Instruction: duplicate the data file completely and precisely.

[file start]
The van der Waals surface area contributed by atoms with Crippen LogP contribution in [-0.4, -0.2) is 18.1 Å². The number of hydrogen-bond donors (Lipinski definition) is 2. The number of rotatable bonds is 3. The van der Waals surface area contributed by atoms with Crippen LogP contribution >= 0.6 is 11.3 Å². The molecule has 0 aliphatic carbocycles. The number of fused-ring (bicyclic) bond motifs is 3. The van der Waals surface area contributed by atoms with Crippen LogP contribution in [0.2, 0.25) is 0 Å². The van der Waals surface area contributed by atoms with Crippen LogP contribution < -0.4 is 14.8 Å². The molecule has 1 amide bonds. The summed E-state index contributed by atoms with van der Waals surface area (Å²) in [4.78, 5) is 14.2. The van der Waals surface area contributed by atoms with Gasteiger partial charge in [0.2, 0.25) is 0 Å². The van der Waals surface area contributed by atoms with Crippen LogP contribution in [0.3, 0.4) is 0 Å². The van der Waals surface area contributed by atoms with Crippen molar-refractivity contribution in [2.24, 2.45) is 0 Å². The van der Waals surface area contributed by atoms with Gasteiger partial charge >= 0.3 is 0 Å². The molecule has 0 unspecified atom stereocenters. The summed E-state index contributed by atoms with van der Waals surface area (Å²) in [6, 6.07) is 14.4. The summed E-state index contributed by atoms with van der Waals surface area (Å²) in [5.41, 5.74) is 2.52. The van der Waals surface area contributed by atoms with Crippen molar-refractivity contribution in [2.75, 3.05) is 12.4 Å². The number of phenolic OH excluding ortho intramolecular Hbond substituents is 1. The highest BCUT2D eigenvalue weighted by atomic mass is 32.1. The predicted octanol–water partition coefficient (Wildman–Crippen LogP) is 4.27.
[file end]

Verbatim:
The van der Waals surface area contributed by atoms with Crippen LogP contribution in [-0.4, -0.2) is 18.1 Å². The number of hydrogen-bond donors (Lipinski definition) is 2. The number of rotatable bonds is 3. The van der Waals surface area contributed by atoms with Crippen LogP contribution >= 0.6 is 11.3 Å². The molecule has 0 aliphatic carbocycles. The number of fused-ring (bicyclic) bond motifs is 3. The van der Waals surface area contributed by atoms with Crippen LogP contribution in [0.2, 0.25) is 0 Å². The van der Waals surface area contributed by atoms with Crippen LogP contribution < -0.4 is 14.8 Å². The molecule has 1 amide bonds. The summed E-state index contributed by atoms with van der Waals surface area (Å²) in [4.78, 5) is 14.2. The van der Waals surface area contributed by atoms with Gasteiger partial charge in [0.2, 0.25) is 0 Å². The van der Waals surface area contributed by atoms with Crippen LogP contribution in [0.3, 0.4) is 0 Å². The van der Waals surface area contributed by atoms with Crippen molar-refractivity contribution in [2.24, 2.45) is 0 Å². The van der Waals surface area contributed by atoms with Gasteiger partial charge >= 0.3 is 0 Å². The molecule has 0 unspecified atom stereocenters. The summed E-state index contributed by atoms with van der Waals surface area (Å²) in [6, 6.07) is 14.4. The summed E-state index contributed by atoms with van der Waals surface area (Å²) in [5.41, 5.74) is 2.52. The van der Waals surface area contributed by atoms with Crippen molar-refractivity contribution in [2.75, 3.05) is 12.4 Å². The number of phenolic OH excluding ortho intramolecular Hbond substituents is 1. The highest BCUT2D eigenvalue weighted by atomic mass is 32.1. The predicted octanol–water partition coefficient (Wildman–Crippen LogP) is 4.27.